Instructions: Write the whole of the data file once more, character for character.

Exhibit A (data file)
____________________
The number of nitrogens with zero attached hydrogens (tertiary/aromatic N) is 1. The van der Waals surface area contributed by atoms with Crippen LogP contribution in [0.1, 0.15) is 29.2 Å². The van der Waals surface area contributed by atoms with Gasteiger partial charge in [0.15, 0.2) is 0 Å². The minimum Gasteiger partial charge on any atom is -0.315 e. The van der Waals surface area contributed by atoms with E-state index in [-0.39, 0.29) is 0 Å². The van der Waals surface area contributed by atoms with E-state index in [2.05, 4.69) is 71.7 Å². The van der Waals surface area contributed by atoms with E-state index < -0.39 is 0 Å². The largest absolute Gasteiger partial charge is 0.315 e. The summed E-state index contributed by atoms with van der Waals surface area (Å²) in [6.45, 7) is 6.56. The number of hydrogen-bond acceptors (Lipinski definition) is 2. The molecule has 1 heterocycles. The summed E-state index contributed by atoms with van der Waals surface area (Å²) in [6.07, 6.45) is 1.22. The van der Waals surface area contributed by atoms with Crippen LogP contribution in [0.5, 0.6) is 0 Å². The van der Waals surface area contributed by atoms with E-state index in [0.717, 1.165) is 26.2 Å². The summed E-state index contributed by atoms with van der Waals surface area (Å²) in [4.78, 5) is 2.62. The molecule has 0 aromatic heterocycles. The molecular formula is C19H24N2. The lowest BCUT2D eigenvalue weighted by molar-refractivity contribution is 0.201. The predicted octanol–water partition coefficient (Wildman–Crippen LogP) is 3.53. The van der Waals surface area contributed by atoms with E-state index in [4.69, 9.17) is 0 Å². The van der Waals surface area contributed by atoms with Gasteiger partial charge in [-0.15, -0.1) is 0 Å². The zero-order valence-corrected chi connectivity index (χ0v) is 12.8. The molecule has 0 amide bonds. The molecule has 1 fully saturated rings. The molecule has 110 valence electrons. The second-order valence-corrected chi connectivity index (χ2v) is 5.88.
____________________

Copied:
The number of nitrogens with zero attached hydrogens (tertiary/aromatic N) is 1. The van der Waals surface area contributed by atoms with Crippen LogP contribution in [0.1, 0.15) is 29.2 Å². The van der Waals surface area contributed by atoms with Gasteiger partial charge in [0.15, 0.2) is 0 Å². The minimum Gasteiger partial charge on any atom is -0.315 e. The van der Waals surface area contributed by atoms with E-state index in [-0.39, 0.29) is 0 Å². The van der Waals surface area contributed by atoms with E-state index in [2.05, 4.69) is 71.7 Å². The van der Waals surface area contributed by atoms with E-state index < -0.39 is 0 Å². The largest absolute Gasteiger partial charge is 0.315 e. The summed E-state index contributed by atoms with van der Waals surface area (Å²) in [6.45, 7) is 6.56. The number of hydrogen-bond acceptors (Lipinski definition) is 2. The molecule has 1 heterocycles. The summed E-state index contributed by atoms with van der Waals surface area (Å²) in [6.07, 6.45) is 1.22. The van der Waals surface area contributed by atoms with Crippen LogP contribution in [0.5, 0.6) is 0 Å². The van der Waals surface area contributed by atoms with E-state index in [0.717, 1.165) is 26.2 Å². The summed E-state index contributed by atoms with van der Waals surface area (Å²) in [4.78, 5) is 2.62. The molecule has 0 aromatic heterocycles. The molecular formula is C19H24N2. The lowest BCUT2D eigenvalue weighted by molar-refractivity contribution is 0.201. The predicted octanol–water partition coefficient (Wildman–Crippen LogP) is 3.53. The van der Waals surface area contributed by atoms with E-state index in [4.69, 9.17) is 0 Å². The van der Waals surface area contributed by atoms with Gasteiger partial charge in [-0.15, -0.1) is 0 Å². The zero-order valence-corrected chi connectivity index (χ0v) is 12.8. The molecule has 0 amide bonds. The molecule has 1 fully saturated rings. The molecule has 110 valence electrons. The second-order valence-corrected chi connectivity index (χ2v) is 5.88.